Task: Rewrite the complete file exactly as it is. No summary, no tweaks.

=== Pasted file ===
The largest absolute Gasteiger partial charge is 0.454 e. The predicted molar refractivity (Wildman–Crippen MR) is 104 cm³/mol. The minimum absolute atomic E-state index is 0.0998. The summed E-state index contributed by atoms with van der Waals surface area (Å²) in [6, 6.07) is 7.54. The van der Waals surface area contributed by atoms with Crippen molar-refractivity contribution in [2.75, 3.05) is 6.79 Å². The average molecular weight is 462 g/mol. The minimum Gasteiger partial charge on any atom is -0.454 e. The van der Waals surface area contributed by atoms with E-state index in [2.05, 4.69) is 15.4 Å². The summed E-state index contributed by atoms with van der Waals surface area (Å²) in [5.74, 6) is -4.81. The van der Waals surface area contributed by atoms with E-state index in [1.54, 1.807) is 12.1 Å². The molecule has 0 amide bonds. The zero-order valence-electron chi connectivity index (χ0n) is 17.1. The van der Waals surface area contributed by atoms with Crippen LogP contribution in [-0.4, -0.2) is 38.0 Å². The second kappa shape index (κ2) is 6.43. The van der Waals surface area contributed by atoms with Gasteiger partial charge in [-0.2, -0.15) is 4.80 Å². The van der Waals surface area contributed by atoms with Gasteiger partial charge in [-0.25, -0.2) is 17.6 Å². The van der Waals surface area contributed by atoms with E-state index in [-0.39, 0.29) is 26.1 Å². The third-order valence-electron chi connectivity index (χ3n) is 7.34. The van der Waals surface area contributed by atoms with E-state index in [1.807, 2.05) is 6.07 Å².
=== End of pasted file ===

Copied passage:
The largest absolute Gasteiger partial charge is 0.454 e. The predicted molar refractivity (Wildman–Crippen MR) is 104 cm³/mol. The minimum absolute atomic E-state index is 0.0998. The summed E-state index contributed by atoms with van der Waals surface area (Å²) in [6, 6.07) is 7.54. The van der Waals surface area contributed by atoms with Crippen molar-refractivity contribution in [2.75, 3.05) is 6.79 Å². The average molecular weight is 462 g/mol. The minimum Gasteiger partial charge on any atom is -0.454 e. The van der Waals surface area contributed by atoms with E-state index in [2.05, 4.69) is 15.4 Å². The summed E-state index contributed by atoms with van der Waals surface area (Å²) in [5.74, 6) is -4.81. The van der Waals surface area contributed by atoms with E-state index in [1.54, 1.807) is 12.1 Å². The molecule has 0 amide bonds. The zero-order valence-electron chi connectivity index (χ0n) is 17.1. The van der Waals surface area contributed by atoms with Crippen LogP contribution in [-0.4, -0.2) is 38.0 Å². The second kappa shape index (κ2) is 6.43. The van der Waals surface area contributed by atoms with Gasteiger partial charge in [-0.2, -0.15) is 4.80 Å². The van der Waals surface area contributed by atoms with Gasteiger partial charge in [-0.25, -0.2) is 17.6 Å². The van der Waals surface area contributed by atoms with E-state index in [-0.39, 0.29) is 26.1 Å². The third-order valence-electron chi connectivity index (χ3n) is 7.34. The van der Waals surface area contributed by atoms with E-state index in [1.807, 2.05) is 6.07 Å².